But there's another way to win song of the year, without actually being the best song of the year. While it's getting harder and harder to identify a song of the summer—see: the fracture of the music industry by streaming services and listeners simply having more and more things to consume each year—there are still many contenders for the song that will dominate the best three to four months of the year. Summer is when music sounds its best, and the music that's designed for a hot sun and the outdoors has its own kind of staying power. These are this year's front-runners.
Dua Lipa "Lost in Your Light" f/ Miguel
Playboi Carti "Magnolia"
Say what you want about the rising generation of rappers, but one thing they excel at is viral bangers. Playboi Carti released his first full-length album in April after garnering buzz with singles and features, and “Magnolia” is Carti at his peak. That opening line, “In New York I milly rock, hide it in my socks” is ridiculously catchy, and exemplifies Carti’s star quality. —Nora-Grayce Orosz
French Montana "Unforgettable" f/ Swae Lee
Swaeonce, Swae Jackson, Swae King Cole—whatever you want to call Rae Sremmurd's Swae Lee, you can agree that he skated like his name was Swae Yamaguchi over them steel drums, boy. Honorary Dominican French Montana tried to do him one better with an ode to Tono Rosario, resulting in an early contender for Song of the Summer. "Unforgettable" sounds like a half-buttoned shirt with the taco meat out. This is gonna ring off wherever a hookah can be found. —Angel Diaz
DJ Khaled "Shining" f/ Beyoncé and Jay Z
I never want to hear questions about what DJ Khaled does, his impact, Asahd's skills as an executive producer, etc. Never again. Jigga and Beyoncé on the same fucking song, my G. Can your fave call in this favor? I think the fuck not. So it's not Beyoncé's best but what, did you think she was going to give Khaled Lemonade levels? Even when Bey's coasting, she's soaring. And your man Jigga took off the blazer after the Roc Nation brunch and somehow made Dad rap sound cool and charming while sonning Drake in the same breath? This is feel-good rap, that lost-the-Grammy-but-the-streets-know-what-the-Album-of-the-Year-was-anyway music. Only Beyoncé and Hov can drop a song about winning on a night they took a light L and have it still be factually accurate. It takes real skill—and perhaps, a Khaled top-edit—to make that perpetually good feeling most of us can't even fathom feel relatable. Let some love in your life and let the top down, if you hate this song you hate yourself. —Frazier Tharpe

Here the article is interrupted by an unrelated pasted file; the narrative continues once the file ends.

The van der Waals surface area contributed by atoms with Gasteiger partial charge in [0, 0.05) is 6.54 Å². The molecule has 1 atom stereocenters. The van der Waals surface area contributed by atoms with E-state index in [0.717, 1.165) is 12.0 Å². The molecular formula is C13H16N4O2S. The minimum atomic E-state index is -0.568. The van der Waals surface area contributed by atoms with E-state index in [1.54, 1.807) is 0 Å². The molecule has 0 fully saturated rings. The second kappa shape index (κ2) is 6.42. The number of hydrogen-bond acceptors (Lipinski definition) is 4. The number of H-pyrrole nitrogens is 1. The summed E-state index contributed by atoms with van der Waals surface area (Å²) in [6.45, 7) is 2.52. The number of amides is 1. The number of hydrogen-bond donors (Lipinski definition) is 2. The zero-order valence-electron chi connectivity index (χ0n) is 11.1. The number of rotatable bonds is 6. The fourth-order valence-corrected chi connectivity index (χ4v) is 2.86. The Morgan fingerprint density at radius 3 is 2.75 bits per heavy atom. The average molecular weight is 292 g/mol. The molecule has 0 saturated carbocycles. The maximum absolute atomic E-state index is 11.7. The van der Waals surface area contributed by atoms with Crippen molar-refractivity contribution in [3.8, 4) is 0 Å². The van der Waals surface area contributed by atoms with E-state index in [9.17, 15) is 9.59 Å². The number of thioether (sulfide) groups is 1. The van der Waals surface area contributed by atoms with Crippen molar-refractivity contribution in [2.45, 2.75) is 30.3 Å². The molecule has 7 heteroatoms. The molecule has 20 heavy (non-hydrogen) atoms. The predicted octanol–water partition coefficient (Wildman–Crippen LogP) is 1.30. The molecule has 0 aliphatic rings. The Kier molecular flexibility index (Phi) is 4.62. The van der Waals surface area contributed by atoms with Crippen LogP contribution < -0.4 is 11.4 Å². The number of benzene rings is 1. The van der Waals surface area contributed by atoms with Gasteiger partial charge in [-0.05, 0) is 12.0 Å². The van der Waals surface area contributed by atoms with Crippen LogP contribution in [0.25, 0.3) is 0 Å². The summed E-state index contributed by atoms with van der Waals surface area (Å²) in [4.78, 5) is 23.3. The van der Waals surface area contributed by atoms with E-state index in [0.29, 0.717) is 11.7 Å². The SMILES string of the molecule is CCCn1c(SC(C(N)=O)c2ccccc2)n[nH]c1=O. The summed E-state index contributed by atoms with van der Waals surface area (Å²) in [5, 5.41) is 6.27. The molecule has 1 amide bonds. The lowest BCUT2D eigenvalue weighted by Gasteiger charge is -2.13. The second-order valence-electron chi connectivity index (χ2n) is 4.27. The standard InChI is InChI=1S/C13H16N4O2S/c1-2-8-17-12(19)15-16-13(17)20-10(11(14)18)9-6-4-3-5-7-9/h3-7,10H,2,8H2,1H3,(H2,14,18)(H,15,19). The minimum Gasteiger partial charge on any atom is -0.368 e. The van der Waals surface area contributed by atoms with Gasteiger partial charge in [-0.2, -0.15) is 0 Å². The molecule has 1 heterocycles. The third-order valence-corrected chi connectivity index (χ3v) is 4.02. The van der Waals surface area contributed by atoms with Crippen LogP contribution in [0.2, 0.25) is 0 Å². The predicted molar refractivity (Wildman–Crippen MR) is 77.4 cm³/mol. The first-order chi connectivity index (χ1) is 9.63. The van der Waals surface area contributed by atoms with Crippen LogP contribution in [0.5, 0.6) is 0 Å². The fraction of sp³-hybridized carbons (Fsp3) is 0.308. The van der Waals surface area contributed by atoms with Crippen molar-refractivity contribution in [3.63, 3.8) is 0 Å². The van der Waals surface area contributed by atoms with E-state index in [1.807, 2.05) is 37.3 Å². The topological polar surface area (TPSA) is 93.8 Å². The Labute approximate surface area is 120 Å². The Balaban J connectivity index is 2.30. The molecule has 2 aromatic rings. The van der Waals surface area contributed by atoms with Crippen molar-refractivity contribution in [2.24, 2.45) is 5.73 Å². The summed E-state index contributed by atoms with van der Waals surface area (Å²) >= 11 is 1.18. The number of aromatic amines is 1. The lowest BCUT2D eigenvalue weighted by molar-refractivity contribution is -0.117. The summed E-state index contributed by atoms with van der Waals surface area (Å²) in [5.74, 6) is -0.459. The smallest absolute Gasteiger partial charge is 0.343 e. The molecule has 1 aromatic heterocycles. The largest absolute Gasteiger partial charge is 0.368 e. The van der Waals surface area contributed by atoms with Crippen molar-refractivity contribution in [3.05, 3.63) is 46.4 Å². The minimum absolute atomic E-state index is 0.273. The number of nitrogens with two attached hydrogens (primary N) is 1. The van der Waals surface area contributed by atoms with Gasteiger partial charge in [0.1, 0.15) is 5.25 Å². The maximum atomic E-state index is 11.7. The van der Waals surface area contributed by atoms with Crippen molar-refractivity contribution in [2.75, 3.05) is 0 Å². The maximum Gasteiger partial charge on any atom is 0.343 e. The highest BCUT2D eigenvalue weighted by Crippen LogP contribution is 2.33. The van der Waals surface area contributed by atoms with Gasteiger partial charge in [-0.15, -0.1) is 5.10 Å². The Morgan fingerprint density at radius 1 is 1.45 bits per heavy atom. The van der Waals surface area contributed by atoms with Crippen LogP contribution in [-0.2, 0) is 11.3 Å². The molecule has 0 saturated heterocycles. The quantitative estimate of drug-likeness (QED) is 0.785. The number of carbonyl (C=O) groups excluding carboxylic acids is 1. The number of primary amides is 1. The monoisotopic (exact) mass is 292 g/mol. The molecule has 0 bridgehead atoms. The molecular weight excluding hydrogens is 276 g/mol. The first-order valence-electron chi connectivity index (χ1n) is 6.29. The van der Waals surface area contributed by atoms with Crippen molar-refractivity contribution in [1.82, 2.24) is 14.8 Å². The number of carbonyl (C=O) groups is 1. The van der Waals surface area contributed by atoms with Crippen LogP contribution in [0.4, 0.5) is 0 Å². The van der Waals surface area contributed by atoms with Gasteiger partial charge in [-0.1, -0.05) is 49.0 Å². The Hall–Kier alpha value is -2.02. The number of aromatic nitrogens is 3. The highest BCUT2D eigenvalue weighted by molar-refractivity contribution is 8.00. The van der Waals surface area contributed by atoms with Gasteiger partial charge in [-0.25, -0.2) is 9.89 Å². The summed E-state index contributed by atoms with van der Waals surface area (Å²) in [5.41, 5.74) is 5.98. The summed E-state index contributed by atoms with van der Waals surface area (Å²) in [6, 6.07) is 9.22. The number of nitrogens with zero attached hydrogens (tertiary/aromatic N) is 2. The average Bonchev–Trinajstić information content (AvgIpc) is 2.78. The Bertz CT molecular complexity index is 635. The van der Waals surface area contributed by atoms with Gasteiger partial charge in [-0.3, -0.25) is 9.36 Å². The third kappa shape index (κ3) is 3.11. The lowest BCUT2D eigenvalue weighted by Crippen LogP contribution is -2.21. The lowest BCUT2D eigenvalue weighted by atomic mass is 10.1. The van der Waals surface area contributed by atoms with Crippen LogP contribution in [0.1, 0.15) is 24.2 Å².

Drake "Portland" f/ Quavo and Travis Scott
That flute, straight out of Ocarina of Time, is so lighthearted and unburdened it feels like a joke. Drake has covered a lot of ground, and made of stylistic about-faces in his time, but he's not usually this playful. Then those eight notes keep repeating, and the realization that they might never leave your mind takes hold. Murda Beatz knew what he was doing when he made this one.
Drake, for his part, adapts beautifully. He silenced those doubting whether the 6 God still had it in a single, narrative-rich line: "My side girl got a 5S with the screen cracked/Still hit me back right away," a throwback to a simpler, Take Care-esque version of himself. Travis Scott and Quavo team up once again, this time lending their talents what will be the most laid back song you'll hear consistently at the club this summer. —Brendan Klinkenberg
Harry Styles "Sign of the Times"
It's a long-shot that Harry Styles' David Bowie impression will actually become the song of the summer but hey, that falsetto "bullet" part is catchy and this passes the car test. It's not right for BBQs or day parties or night parties but last call shenanigans? Grab your friend and start belting. —Ross Scarano
Kendrick Lamar "Loyalty" f/ Rihanna
Picking your favorite song on Damn (or betting on the breakout hit) is consistently thwarted by listening to Damn—it’s so precisely conceived and packed with detail, there’s something new to notice each time. And because it flows so well, more often than not I play it from start to finish rather than reaching for a specific song. But Rihanna rapping is too awe-inspiring and sexy to discount, and that Bruno Mars’ “24K Magic” is embedded in the song’s DNA makes this something of a sure-shot. —Ross Scarano
Kyle "iSpy" f/ Lil Yachty
As our astute Bout to Blow columnist David Drake previously concluded, Kyle and Lil Yachty’s “iSpy” resembles “Broccoli” in execution, and more recently, in its success. The song’s playful hip-pop tone is a nice change of pace, with verses that are less about rapping and more about melody. A high of No. 4 on the Billboard Hot 100 chart is proof Kyle and Yachty have wiggled their way into contention. —Edwin Ortiz